WT - my dad was a great one for making up words that fit the purpose. I guess it rubbed off. I get lots of red squiggly lines on my computer monitor when I'm writing.

Mason Canyon said...

Waiting is the hardest thing for me to do. I can't even image what it's like waiting to hear back on your book. But when you least expect it, someone will stop by that loves and wants the house and you'll also hear good news on your book. Keeping my fingers crossed it won't take 90 days for either one. :)

Carol Kilgore said...

Yes they will. And yes they will. Smile and think positive thoughts. When you've done all you can do, the rest is out of your control. I know ... it sucks.

Love snorth!

Terry Odell said...

Mason, Carol - yes, it's just like goal-setting. You have to deal with the things you can control and try not to stress over the others. Easier said than done sometimes!

The Old Silly said...

Best wishes for the submission process. Been there and done that, I'll tell ya ... the publishing industry moves with all the speed of a glacier in a global warming period. But you'll make it - just never give up. Ever.

I just LOVED that clip - so much so I'm going to share it with my readers on my blog. Too funny, and oh how we've all beeen there, hmm? lol

Marvin D Wilson

Katie Reus said...

We're trying to sell our house too so I feel your pain :( Your mss will find a home in the right place!

Terry Odell said...

Thanks, Marvin - Glad I wasn't the only one who liked the clip. I'm sure your readers will like it too.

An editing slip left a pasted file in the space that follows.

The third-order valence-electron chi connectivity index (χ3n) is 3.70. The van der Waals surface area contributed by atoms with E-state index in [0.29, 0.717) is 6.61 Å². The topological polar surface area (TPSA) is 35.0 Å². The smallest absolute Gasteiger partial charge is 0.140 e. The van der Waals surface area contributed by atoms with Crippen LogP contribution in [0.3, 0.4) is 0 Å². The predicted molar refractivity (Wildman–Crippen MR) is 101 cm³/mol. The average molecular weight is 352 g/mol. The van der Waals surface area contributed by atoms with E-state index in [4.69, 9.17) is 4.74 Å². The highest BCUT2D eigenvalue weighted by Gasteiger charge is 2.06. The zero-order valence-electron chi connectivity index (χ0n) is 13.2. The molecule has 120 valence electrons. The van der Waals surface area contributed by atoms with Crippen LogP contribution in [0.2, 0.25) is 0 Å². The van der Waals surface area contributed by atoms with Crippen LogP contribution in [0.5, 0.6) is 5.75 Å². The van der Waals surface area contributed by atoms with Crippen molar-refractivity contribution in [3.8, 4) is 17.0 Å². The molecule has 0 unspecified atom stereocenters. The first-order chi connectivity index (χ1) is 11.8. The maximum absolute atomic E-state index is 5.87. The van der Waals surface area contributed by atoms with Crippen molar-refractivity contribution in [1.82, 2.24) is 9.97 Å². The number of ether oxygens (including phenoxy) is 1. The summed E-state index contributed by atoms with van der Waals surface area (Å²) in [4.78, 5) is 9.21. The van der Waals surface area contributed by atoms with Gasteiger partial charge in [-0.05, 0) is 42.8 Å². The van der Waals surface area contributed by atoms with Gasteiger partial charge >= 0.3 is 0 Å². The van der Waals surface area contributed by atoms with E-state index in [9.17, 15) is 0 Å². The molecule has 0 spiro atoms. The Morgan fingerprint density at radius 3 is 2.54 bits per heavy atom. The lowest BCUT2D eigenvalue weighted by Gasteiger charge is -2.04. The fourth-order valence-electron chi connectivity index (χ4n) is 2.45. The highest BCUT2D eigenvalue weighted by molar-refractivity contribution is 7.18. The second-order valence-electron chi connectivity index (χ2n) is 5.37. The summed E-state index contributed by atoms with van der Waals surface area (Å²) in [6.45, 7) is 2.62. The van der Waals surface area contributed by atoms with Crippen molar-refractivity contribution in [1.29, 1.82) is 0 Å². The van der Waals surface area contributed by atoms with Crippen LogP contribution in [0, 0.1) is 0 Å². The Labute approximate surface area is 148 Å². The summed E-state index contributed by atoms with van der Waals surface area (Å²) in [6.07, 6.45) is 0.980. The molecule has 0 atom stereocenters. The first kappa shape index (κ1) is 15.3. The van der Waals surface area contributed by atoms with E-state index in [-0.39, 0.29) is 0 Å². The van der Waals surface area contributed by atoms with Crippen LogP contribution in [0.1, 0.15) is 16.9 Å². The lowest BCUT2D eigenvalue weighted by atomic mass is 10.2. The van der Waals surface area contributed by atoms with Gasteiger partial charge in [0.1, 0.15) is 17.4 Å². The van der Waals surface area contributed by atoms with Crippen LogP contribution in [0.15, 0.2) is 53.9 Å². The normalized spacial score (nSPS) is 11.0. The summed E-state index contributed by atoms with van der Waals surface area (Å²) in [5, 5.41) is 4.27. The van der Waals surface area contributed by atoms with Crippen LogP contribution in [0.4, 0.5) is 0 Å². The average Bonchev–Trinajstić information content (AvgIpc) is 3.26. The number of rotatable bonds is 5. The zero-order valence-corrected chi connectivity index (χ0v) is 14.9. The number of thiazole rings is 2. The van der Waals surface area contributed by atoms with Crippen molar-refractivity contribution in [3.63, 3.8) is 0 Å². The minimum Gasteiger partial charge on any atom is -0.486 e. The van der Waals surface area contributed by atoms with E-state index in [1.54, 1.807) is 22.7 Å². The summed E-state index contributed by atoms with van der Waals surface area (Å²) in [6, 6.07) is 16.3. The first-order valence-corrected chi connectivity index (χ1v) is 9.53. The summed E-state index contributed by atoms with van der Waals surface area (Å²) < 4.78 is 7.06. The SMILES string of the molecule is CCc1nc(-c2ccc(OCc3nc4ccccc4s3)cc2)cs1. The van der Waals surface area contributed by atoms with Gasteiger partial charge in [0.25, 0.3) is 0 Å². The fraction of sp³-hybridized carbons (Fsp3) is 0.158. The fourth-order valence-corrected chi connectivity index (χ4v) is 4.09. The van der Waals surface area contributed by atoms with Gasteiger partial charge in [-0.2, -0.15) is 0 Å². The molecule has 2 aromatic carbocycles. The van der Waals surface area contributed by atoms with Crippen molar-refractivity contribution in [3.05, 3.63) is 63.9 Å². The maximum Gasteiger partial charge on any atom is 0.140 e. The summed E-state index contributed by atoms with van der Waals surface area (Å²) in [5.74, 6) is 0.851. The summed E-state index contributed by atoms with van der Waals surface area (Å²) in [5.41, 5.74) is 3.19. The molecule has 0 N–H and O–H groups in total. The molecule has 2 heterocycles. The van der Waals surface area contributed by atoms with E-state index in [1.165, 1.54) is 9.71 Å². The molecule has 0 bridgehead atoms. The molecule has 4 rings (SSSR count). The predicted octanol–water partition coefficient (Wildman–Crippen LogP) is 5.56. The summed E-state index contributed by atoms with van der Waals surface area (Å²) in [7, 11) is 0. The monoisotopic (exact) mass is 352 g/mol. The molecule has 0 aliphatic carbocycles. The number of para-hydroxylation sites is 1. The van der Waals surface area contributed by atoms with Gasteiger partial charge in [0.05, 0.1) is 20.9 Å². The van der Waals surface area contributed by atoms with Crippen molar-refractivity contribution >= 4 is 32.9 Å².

I think the pain of the submission process is only intensified when you've already done it and had moderate success, but are starting over. You don't pick up where you left off. It's back to square one.

Terry said...

Loved the video. OH do I hate it when people ask, "So how's the novel going?"

Selling houses is a pain and I dread selling novels. But at least with the novel, no agents or editors stop by unexpectedly to see it while your in the shower. Count my fingers crossed, on both counts, as well.

Terry Odell said...

Thanks, "other" Terry.

Jemi Fraser said...

That's a great analogy! It's a long process to publishing!

Chris said...

I'm always amazed that writing the query/synopsis is harder than writing the actual novel. How can that be?

Anyway, good luck, Terry. I just had a request today for a synopsis and manuscript myself, so I'm right there with ya.

Sheila Deeth said...

I like your article. My trouble is I find it much easier to believe the house will sell than the novel. I've had houses sell before after arduous waits. But no luck yet with the novels.

Wishing you much luck with both.

Terry Odell said...

Jemi, Chris, Sheila - good luck to all of you! Thanks for stopping by.

Maryann Miller said...

Good luck on the house and the book. Not sure which is harder to sell. I have enjoyed the way you have tied the two processes together over the last few months.

Deborah Schneider said...

The waiting it the worst part. I guess that's why they tell us to have several projects going at the same time. It gives us a distraction.
Good luck with the submission, and the house.

Terry Odell said...

Maryann - I agree; they're both tough if it's a 'first book' for whatever reason - new genre, new publisher, new anything. i can dream of the 'three book deal'.

Deborah - yeah, I think I used up most of my patience raising my kids.

Diane Craver said...

Good luck on your submission, Terry!

Jeff Green said...

Yes Terry. Someone will love your house eventually. Let's just consider how hard it is for buyers to decide on the whole house hunting process. It'll take time.

Terry Odell said...

Thanks, Jeff - and yeah, we're going to be on the other side ourselves very soon, although in a different market. Right now where we are, something as trivial as paint color can send a buyer away.